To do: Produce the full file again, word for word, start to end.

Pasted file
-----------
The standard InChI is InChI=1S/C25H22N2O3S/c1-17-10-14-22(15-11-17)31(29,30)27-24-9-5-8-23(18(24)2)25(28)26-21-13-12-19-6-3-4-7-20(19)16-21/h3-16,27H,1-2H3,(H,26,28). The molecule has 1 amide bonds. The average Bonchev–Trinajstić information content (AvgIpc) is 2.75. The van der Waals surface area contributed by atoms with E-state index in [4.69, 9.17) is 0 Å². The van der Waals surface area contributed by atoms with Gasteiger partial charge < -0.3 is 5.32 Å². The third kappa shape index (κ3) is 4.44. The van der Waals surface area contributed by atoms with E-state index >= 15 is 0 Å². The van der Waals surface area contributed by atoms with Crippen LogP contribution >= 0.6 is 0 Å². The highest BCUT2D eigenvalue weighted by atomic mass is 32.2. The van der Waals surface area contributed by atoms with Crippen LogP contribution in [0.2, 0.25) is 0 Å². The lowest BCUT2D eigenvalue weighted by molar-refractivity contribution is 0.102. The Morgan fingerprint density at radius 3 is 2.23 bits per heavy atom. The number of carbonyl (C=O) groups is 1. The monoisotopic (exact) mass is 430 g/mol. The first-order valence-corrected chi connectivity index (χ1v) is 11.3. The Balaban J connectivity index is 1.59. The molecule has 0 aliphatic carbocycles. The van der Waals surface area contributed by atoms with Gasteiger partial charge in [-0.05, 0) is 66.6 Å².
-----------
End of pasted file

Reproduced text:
The standard InChI is InChI=1S/C25H22N2O3S/c1-17-10-14-22(15-11-17)31(29,30)27-24-9-5-8-23(18(24)2)25(28)26-21-13-12-19-6-3-4-7-20(19)16-21/h3-16,27H,1-2H3,(H,26,28). The molecule has 1 amide bonds. The average Bonchev–Trinajstić information content (AvgIpc) is 2.75. The van der Waals surface area contributed by atoms with E-state index in [4.69, 9.17) is 0 Å². The van der Waals surface area contributed by atoms with Gasteiger partial charge < -0.3 is 5.32 Å². The third kappa shape index (κ3) is 4.44. The van der Waals surface area contributed by atoms with E-state index >= 15 is 0 Å². The van der Waals surface area contributed by atoms with Crippen LogP contribution >= 0.6 is 0 Å². The highest BCUT2D eigenvalue weighted by atomic mass is 32.2. The van der Waals surface area contributed by atoms with Crippen LogP contribution in [0.2, 0.25) is 0 Å². The lowest BCUT2D eigenvalue weighted by molar-refractivity contribution is 0.102. The Morgan fingerprint density at radius 3 is 2.23 bits per heavy atom. The number of carbonyl (C=O) groups is 1. The monoisotopic (exact) mass is 430 g/mol. The first-order valence-corrected chi connectivity index (χ1v) is 11.3. The Balaban J connectivity index is 1.59. The molecule has 0 aliphatic carbocycles. The van der Waals surface area contributed by atoms with Gasteiger partial charge in [-0.05, 0) is 66.6 Å².